although I'm wondering are you guys a service or a showcase for Genometri? I thought that the whole idea was for you guys to sell your customization software to other people?

The figurine reminds me a lot of what fabidoo used to do.
#26 Joris on 2009-04-02 07:14 (Reply)
Yes,

We do acknowledge others. As in our blog : http://genometri.com/blog/?p=64 . We do not imagine to be alone in this, nor do we claim to know the way forward in something that many great attempts are being made.
#27 sivam on 2009-04-04 11:40 (Reply)
4. When everyone is taught or develops a highly evolved sense of design.

Then it's going to be a very long time before this happens, at least here in the US.
I watched an interview with Syd Mead a few months back and he was asked why he stopped designing for GM and other companies that produce physical objects and he said that it was because people are basically Illiterate these days when it comes to design. We don't teach art or art appreciation in school any more, so people don't grow up with any appreciation for good visual design vs. bad and are willing to tolerate whatever is thrown at them.

If people are willing to put up with bad design and just accept it as the way things are, why do you need designers ?

3D printing is not going to make everyone a design genius overnight.
#28 Steve (Homepage) on 2009-04-15 16:25 (Reply)
I would like to interject one idea that might be the true tipping point for desktop 3D printing, simple access to easily modifiable models. Much in the same way you can buy Music online or Books, what if you could buy access to Models online?

Then, with some simple, NooB tools, people could tweak the size, shape in small ways, control the color and pattern. It would act like a Sci-Fi Teleporter, at least in most people's eyes. They buy something online and it magically appears in their printing machine.

It'd happen like this...

#1. They would buy rights to print a model from a website (which shares revenue with the artist)

#2. Download the secure model to their computer and automatically pop it into their printing application.

#3. Tweak the object to fit their needs.

#4. Print and Enjoy. (Or be unhappy and request a re-print, and/or refund)

Shapeways is actually setup to do some of this now. You host the models and provide a revenue stream back to us, the artists that make the objects. But you lack tools to easily tweak the model. Also, your delivery time is about 2 weeks, which is a LONG TIME to wait in these days.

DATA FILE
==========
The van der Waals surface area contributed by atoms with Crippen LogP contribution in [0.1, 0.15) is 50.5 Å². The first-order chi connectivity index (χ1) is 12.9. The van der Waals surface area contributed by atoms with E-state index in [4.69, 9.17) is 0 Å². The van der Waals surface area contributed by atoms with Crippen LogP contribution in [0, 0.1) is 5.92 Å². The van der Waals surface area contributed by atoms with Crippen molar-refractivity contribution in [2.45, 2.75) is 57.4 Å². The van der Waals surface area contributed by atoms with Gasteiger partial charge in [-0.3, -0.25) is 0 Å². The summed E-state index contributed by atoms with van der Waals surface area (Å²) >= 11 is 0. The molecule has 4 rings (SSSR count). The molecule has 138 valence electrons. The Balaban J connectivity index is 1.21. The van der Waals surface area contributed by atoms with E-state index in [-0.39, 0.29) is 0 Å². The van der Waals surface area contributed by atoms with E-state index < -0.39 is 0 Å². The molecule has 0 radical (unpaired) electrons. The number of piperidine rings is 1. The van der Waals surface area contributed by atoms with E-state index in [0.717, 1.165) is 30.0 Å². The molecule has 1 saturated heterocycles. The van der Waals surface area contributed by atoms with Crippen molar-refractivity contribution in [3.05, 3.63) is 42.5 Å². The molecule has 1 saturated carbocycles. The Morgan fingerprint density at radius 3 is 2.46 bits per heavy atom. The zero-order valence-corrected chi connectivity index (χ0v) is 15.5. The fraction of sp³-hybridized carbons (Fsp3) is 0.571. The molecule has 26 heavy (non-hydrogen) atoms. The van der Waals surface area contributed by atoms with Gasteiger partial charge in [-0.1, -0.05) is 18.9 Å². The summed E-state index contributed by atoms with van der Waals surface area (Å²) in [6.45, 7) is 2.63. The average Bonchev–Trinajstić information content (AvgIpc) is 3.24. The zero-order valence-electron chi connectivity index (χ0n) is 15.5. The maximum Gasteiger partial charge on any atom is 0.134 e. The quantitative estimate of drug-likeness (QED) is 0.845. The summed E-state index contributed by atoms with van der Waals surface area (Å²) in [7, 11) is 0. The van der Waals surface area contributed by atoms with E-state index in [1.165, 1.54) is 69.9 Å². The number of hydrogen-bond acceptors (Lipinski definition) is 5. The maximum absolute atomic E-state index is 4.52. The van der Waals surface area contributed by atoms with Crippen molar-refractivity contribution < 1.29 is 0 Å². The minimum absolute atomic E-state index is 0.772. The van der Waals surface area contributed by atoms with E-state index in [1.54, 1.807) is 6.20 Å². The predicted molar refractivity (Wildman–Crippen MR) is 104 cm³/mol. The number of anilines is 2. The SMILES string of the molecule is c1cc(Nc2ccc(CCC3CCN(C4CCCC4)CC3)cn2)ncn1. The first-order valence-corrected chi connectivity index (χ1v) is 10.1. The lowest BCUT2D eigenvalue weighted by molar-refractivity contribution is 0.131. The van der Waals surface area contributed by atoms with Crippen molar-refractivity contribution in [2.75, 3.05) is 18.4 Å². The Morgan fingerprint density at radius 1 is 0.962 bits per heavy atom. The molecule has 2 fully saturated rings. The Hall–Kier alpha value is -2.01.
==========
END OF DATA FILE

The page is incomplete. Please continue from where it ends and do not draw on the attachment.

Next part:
Might I suggest, in the future, you offer tools to allow the buyer to tweak the model? Scale is a big thing, with automatic checking for minimum wall thickness. And when you do offer Color 3D Printing, tools to both color an item, as well as upload texture to cover the item with?

The future of this business isn't in the model printing, it's in the model making and distribution. You are in a prime spot to take advantage of that.
#29 Walter Sharrow on 2009-06-22 02:49 (Reply)
Hey Joris,
I had an assignment to do and your post has been quite a boon!
I just have a few points to make from what i observed,
• It is not compulsory for the 3D printers to be available in every house. In the early phase while it is in the market, these printers are targeting only those who want to produce for a commercial purpose. Consider, self-entrepreneurs. Entry barriers like huge land labour capital are almost reduced to half of what was needed.
• As far as the Singer problem is concerned, the machines were a big boon who wanted to start off sewing on a commercial basis. They couldn’t afford the mass production tools and their clientele was not that huge for them to invest so heavily. Same goes for 3D printers. Those who really want to start up their venture will learn the designing bit and produce in tandem with the demand. Customization is a big hit with the consumers today. And 3D Printing gives it efficiency.
• Also, the biggest merit is the wastage reduction! Wastages bite a huge chink off the producers’ profit. With 3D Printing, the wastages are reduced and thereby expenses.

Like everything other thing in the world, 3D becoming a household thing will take time! But it certainly will be present in the houses that really want it!
#30 Aanchal Jain on 2012-06-17 16:24 (Reply)